Love is a many splendored thing (sometimes)
Love means never having to say you're sorry (an out-and-out lie)
Love actually (what does this even mean?)
It is better to have loved and lost than to have never loved at all (sadly true)
Love is blind (also true)
What's love got to do with it? (Well, duh)
Many books have been written on the subject of love and just as many movies made and songs recorded. The above quotes about love are just a few that came to mind as I thought about this subject and its most prominent day approaching...February 14th. Love is a multi-billion dollar business, and movie-makers and book-sellers alike will produce just about anything and file it under the guise of "love" for the right audience. There is a popular book-turned-movie coming out this weekend touted as the perfect Valentine's-Day-going movie, but it quivers on the edge of the "p" word. Enough said, I don't even want to give it any glory by stating its name. Nothing in that movie is about true, lasting, genuine love.
But as recently agreed by a close group of friends discussing love this week, even though love is defined in the dictionary as a noun, it is also, and more importantly, a verb. I know this is not something new or profound and it most definitely is something you've heard before, but we took some time to really think about it. True love is sometimes absent of the things we commonly associate with the subject: Hot romance, butterflies in the stomach, passionate kisses, fairy-tale endings. And even though I am what I consider to be a romantic and I do believe in fairy-tale endings, and I love a good romantic comedy as much as anyone, I have realized in my many years of marriage that true love has nothing whatsoever to do with any of that. True love is acquired by means of hard work and longevity, living a life of selflessness for another, and then doing it all over again when you want to quit. It is sticking by someone when they are no longer able to give or no longer attractive. It's being there for them when they don't deserve it. It's hanging in there when life gets hard. True love is saying I choose you no matter what.
As a young woman I was a fine example of someone who associated love with googly feelings and, unfortunately because of that misconception, believed if the feelings no longer existed then love must be absent. Because of this mentality, I had many unsuccessful relationships and a failed marriage. But by the sheer grace of God, my present marriage has somehow lasted 35 years, and it is my husband who has truly taught me what it means to really love. In 2006 I was diagnosed with stage 3 breast cancer. When you have a diagnosis like that, it can make or break you. Because of the faithfulness of my husband, I can honestly say I am a much better person now than I was then. Instead of shying away from the hardships a cancer diagnosis can bring on a marriage, my huband was affected in quite the opposite way. He turned our uncertainties into action and went to work as my sole advocate. He found me the best care, secured care at discounted rates when my insurance company wouldn't pay, dueled with the insurance company to pay more when a charge was questioned, and took me for long rides in the middle of the night when I couldn't sleep. He invested in me with no promise of a good outcome or a return of any kind. His amazing dedication during that time sealed in me the true promise of love, a love that is not a feeling but an action carried out against all odds born out of something he held deep in his heart for me.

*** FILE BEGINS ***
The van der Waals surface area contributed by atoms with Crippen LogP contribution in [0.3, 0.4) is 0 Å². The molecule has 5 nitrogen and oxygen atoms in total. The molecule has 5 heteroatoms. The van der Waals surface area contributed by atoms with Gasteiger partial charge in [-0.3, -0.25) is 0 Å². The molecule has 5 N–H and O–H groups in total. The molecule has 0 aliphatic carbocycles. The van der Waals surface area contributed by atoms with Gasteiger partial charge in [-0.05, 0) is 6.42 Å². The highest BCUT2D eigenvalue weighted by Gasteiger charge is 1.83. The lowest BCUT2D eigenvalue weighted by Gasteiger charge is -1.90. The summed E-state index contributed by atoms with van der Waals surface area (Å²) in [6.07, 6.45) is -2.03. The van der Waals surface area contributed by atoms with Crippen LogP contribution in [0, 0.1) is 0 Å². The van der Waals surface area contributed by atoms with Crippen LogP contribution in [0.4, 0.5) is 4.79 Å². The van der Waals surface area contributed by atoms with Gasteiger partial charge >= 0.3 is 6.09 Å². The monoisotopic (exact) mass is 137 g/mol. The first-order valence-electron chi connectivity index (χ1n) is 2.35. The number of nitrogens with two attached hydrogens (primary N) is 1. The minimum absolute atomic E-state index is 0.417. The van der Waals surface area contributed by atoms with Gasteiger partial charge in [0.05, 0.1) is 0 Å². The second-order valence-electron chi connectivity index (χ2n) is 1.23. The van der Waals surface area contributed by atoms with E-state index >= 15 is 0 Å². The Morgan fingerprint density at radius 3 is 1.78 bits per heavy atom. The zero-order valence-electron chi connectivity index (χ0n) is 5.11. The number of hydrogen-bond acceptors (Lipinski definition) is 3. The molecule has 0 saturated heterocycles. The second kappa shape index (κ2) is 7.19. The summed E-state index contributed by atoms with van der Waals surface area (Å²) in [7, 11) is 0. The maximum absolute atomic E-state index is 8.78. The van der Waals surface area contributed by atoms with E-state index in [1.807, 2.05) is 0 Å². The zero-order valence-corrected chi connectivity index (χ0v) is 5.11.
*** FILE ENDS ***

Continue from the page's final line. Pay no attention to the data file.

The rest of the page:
Don't get me wrong. I love romance just about as much as any gal. I have those kinds of memories with my husband as well...the many times he has booked a luxury hotel for us for a weekend getaway, or presented me with a diamond ring...or brought me flowers and chocolate when I least expected it. But nothing registers in my heart more than his commitment to me over the years. That is what resonates in my soul as true, enduring love. As you get older, I believe the truth of the matter is this: The common things we associate with romance and love silently fade as the work and commitment of love kicks in and serves the relationship with the gifts that have everlasting rewards. In the end, we won't remember how many dozens of roses we have received over the years, but how committed love has changed and transformed us. It's only in experiencing the devotion, the daily maintenance, and the unlovely part of loving someone that we experience love in its truest form.
So love has EVERYTHING to do with it! But it has to be true love, not pretend. I don't know if I will get flowers or candy or anything tangible this Valentine's Day, but I do know this: I have a husband who has stuck by me through thick and thin, in the good and the bad, on days when life seemed hopeless and I was as ugly as a frog on a toadstool...and that's all the love I need.
Happy Valentine's Day!
Posted by CC
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